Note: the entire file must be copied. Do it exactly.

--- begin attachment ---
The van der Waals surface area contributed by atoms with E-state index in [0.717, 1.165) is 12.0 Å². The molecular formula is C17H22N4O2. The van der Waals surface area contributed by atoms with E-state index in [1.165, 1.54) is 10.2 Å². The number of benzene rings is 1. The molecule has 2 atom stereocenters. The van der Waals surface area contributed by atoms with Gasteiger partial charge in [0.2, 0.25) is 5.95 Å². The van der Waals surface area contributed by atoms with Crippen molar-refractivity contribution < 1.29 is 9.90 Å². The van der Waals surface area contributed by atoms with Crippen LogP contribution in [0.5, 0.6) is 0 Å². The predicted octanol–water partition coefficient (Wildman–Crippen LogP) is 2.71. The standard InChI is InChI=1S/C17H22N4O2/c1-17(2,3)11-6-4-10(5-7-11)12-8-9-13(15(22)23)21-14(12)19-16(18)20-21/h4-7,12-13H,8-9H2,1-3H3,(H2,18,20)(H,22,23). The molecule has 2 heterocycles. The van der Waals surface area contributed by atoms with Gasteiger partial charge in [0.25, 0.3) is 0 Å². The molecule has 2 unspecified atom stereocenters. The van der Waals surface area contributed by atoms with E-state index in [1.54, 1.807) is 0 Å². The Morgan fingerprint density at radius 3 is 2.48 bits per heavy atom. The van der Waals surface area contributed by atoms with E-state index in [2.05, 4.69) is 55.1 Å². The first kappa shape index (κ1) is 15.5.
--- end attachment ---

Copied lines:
The van der Waals surface area contributed by atoms with E-state index in [0.717, 1.165) is 12.0 Å². The molecular formula is C17H22N4O2. The van der Waals surface area contributed by atoms with E-state index in [1.165, 1.54) is 10.2 Å². The number of benzene rings is 1. The molecule has 2 atom stereocenters. The van der Waals surface area contributed by atoms with Gasteiger partial charge in [0.2, 0.25) is 5.95 Å². The van der Waals surface area contributed by atoms with Crippen molar-refractivity contribution < 1.29 is 9.90 Å². The van der Waals surface area contributed by atoms with Crippen LogP contribution in [0.5, 0.6) is 0 Å². The predicted octanol–water partition coefficient (Wildman–Crippen LogP) is 2.71. The standard InChI is InChI=1S/C17H22N4O2/c1-17(2,3)11-6-4-10(5-7-11)12-8-9-13(15(22)23)21-14(12)19-16(18)20-21/h4-7,12-13H,8-9H2,1-3H3,(H2,18,20)(H,22,23). The molecule has 2 heterocycles. The van der Waals surface area contributed by atoms with Gasteiger partial charge in [0.25, 0.3) is 0 Å². The molecule has 2 unspecified atom stereocenters. The van der Waals surface area contributed by atoms with E-state index in [1.54, 1.807) is 0 Å². The Morgan fingerprint density at radius 3 is 2.48 bits per heavy atom. The van der Waals surface area contributed by atoms with E-state index in [2.05, 4.69) is 55.1 Å². The first kappa shape index (κ1) is 15.5.